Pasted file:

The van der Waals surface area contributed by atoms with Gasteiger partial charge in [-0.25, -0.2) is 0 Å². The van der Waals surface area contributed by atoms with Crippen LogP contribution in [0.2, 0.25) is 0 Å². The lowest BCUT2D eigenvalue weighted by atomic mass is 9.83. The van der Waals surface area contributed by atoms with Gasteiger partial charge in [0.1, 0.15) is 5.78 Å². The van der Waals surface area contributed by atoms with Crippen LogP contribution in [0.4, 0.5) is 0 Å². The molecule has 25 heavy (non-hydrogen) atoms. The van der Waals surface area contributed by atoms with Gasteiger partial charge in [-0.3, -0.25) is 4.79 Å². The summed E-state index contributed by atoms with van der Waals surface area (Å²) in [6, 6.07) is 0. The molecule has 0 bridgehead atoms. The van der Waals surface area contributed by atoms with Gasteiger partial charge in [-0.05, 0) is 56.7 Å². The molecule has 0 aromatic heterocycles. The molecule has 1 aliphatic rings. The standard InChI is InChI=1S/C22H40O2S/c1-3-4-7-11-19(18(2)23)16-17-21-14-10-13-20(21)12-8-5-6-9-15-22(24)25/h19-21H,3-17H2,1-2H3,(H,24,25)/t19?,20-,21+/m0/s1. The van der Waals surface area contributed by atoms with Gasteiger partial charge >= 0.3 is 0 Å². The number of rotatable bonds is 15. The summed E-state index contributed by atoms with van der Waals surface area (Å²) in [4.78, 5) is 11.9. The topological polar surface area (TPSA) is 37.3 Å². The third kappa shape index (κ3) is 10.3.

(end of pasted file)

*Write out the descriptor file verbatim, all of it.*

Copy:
The van der Waals surface area contributed by atoms with Gasteiger partial charge in [-0.25, -0.2) is 0 Å². The van der Waals surface area contributed by atoms with Crippen LogP contribution in [0.2, 0.25) is 0 Å². The lowest BCUT2D eigenvalue weighted by atomic mass is 9.83. The van der Waals surface area contributed by atoms with Gasteiger partial charge in [0.1, 0.15) is 5.78 Å². The van der Waals surface area contributed by atoms with Crippen LogP contribution in [0.4, 0.5) is 0 Å². The molecule has 25 heavy (non-hydrogen) atoms. The van der Waals surface area contributed by atoms with Gasteiger partial charge in [-0.3, -0.25) is 4.79 Å². The summed E-state index contributed by atoms with van der Waals surface area (Å²) in [6, 6.07) is 0. The molecule has 0 bridgehead atoms. The van der Waals surface area contributed by atoms with Gasteiger partial charge in [-0.05, 0) is 56.7 Å². The molecule has 0 aromatic heterocycles. The molecule has 1 aliphatic rings. The standard InChI is InChI=1S/C22H40O2S/c1-3-4-7-11-19(18(2)23)16-17-21-14-10-13-20(21)12-8-5-6-9-15-22(24)25/h19-21H,3-17H2,1-2H3,(H,24,25)/t19?,20-,21+/m0/s1. The van der Waals surface area contributed by atoms with Gasteiger partial charge >= 0.3 is 0 Å². The number of rotatable bonds is 15. The summed E-state index contributed by atoms with van der Waals surface area (Å²) in [4.78, 5) is 11.9. The topological polar surface area (TPSA) is 37.3 Å². The third kappa shape index (κ3) is 10.3.